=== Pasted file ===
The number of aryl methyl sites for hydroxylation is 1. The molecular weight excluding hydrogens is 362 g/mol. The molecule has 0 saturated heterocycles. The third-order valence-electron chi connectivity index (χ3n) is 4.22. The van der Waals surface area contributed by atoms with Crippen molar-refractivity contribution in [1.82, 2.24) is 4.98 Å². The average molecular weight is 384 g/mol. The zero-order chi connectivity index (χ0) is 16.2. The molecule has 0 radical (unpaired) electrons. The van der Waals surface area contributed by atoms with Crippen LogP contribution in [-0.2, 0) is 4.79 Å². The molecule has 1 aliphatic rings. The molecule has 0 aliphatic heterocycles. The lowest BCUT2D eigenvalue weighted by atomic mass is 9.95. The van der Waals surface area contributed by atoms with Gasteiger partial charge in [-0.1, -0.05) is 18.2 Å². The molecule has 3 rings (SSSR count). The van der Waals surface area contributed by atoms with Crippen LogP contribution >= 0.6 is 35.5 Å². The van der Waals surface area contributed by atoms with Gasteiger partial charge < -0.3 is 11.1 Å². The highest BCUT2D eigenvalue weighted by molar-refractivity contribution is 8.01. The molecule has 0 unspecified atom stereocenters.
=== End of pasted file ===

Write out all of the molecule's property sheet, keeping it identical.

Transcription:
The number of aryl methyl sites for hydroxylation is 1. The molecular weight excluding hydrogens is 362 g/mol. The molecule has 0 saturated heterocycles. The third-order valence-electron chi connectivity index (χ3n) is 4.22. The van der Waals surface area contributed by atoms with Crippen molar-refractivity contribution in [1.82, 2.24) is 4.98 Å². The average molecular weight is 384 g/mol. The zero-order chi connectivity index (χ0) is 16.2. The molecule has 0 radical (unpaired) electrons. The van der Waals surface area contributed by atoms with Crippen LogP contribution in [-0.2, 0) is 4.79 Å². The molecule has 1 aliphatic rings. The molecule has 0 aliphatic heterocycles. The lowest BCUT2D eigenvalue weighted by atomic mass is 9.95. The van der Waals surface area contributed by atoms with Gasteiger partial charge in [-0.1, -0.05) is 18.2 Å². The molecule has 3 rings (SSSR count). The van der Waals surface area contributed by atoms with Crippen LogP contribution >= 0.6 is 35.5 Å². The van der Waals surface area contributed by atoms with Gasteiger partial charge < -0.3 is 11.1 Å². The highest BCUT2D eigenvalue weighted by molar-refractivity contribution is 8.01. The molecule has 0 unspecified atom stereocenters.